A 22-year-old was arrested in the Coalisland area on Friday morning.

Three men aged 38, 45 and 47 also arrested in Co Tyrone remain in custody.

The dissident republican group the New IRA are the “primary focus” of the probe, police have said.

On Thursday, Mr Byrne said the PSNI as an organisation, are “utterly shocked and angered by last night’s brazen and calculated attack”.

He added: “John is a father, husband and colleague, and a valued and active member of his local community.”

Police officer shot in Omagh
PSNI Chief Constable Simon Byrne said the DCI ‘is held in the highest esteem’ within the force (Brian Lawless/PA)

He said Mr Caldwell has been a police officer for 26 years and is “committed to public service as a senior investigating officer supporting victims and their families in bringing offenders to justice”.

Mr Byrne said: “This has sent a huge shockwave across the organisation.

“We’ve been speaking principally with the Police Federation but also with those representatives of senior officers and police staff who would see themselves under threat.

“Clearly, one of the things that defines us is our resilience and our commitment to keep going in dark times and tough times.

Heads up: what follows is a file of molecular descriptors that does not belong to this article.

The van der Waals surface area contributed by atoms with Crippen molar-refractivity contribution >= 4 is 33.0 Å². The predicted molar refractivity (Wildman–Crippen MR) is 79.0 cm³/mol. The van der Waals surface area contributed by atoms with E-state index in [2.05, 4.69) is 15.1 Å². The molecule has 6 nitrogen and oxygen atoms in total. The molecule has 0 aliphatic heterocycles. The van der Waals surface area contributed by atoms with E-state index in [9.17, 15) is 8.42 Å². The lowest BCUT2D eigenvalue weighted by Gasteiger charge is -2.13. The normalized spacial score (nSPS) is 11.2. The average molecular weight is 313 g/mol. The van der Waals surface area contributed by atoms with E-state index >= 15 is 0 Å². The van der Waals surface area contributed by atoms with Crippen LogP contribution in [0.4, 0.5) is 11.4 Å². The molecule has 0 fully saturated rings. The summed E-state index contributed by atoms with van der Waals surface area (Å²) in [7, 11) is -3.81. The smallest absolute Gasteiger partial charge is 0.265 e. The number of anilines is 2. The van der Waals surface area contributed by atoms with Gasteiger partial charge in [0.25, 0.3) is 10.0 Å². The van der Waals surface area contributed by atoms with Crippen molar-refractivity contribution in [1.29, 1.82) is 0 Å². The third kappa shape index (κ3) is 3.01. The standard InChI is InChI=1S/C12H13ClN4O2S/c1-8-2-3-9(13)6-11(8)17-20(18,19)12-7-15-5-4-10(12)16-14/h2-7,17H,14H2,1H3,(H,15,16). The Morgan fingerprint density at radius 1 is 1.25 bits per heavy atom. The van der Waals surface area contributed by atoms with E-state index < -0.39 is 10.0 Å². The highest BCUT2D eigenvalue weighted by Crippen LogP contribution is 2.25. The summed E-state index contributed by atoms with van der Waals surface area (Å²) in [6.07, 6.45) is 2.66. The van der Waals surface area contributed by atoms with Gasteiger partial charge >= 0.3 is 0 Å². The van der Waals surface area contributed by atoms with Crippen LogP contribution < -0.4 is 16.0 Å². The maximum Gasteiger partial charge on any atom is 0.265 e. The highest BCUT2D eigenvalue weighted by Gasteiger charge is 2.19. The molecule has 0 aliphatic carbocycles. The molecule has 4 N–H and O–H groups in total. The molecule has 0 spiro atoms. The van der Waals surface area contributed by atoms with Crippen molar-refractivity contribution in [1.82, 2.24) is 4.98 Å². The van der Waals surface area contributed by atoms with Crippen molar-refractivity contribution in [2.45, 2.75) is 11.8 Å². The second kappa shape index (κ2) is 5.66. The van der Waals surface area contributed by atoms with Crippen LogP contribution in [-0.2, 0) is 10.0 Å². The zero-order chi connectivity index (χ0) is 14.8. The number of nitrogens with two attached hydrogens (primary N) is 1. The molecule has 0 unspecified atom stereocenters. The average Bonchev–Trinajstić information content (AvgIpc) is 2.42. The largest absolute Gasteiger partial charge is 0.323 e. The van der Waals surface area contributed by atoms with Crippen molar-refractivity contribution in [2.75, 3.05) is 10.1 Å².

“So John knows that his colleagues will now be working tirelessly around the clock to support his recovery, but also to bring the offenders that have tried to kill him to swift justice.”

Assistant Chief Constable Mark McEwan said there were “many other young people, children” waiting to be picked up by their parents when the attack on Mr Caldwell took place.

“Those children ran for cover in sheer terror,” he told reporters.

Omagh shooting scene
Forensic officers at the scene of the shooting (Liam McBurney/PA)

“The two gunmen, who were dressed in dark clothing, carried out this cowardly attack and left the scene on foot. At least two other vehicles were struck by their volley of shots.

“We believe the gunmen fled the scene in a small, dark-coloured vehicle shortly after 8pm. We believe this vehicle was abandoned and set on fire in Racolpa Road, Omagh.

“We want to hear from anyone who was in the area or who witnessed what happened to get in touch with any information that could help with our investigation.”

Mr Caldwell has led a number of major investigations, including taking a key role in the murder probe following the killing of Natalie McNally in Lurgan in December.

Irish police are working closely in co-operation with their counterparts in the PSNI and have intensified patrols.

The New IRA has been blamed for the killing of journalist Lyra McKee in Londonderry in 2019.

Last November, the group was also thought to be behind the attempted murder of two police officers in a bomb attack in Strabane, Co Tyrone.

Omagh has seen significant dissident violence in the past, including a Real IRA bomb attack in 1998 which killed 29 people – one of whom was a woman pregnant with twins.

It was also where Constable Ronan Kerr was murdered in April 2011.

The terrorism threat level in Northern Ireland was lowered from severe to substantial for the first time in 12 years last March.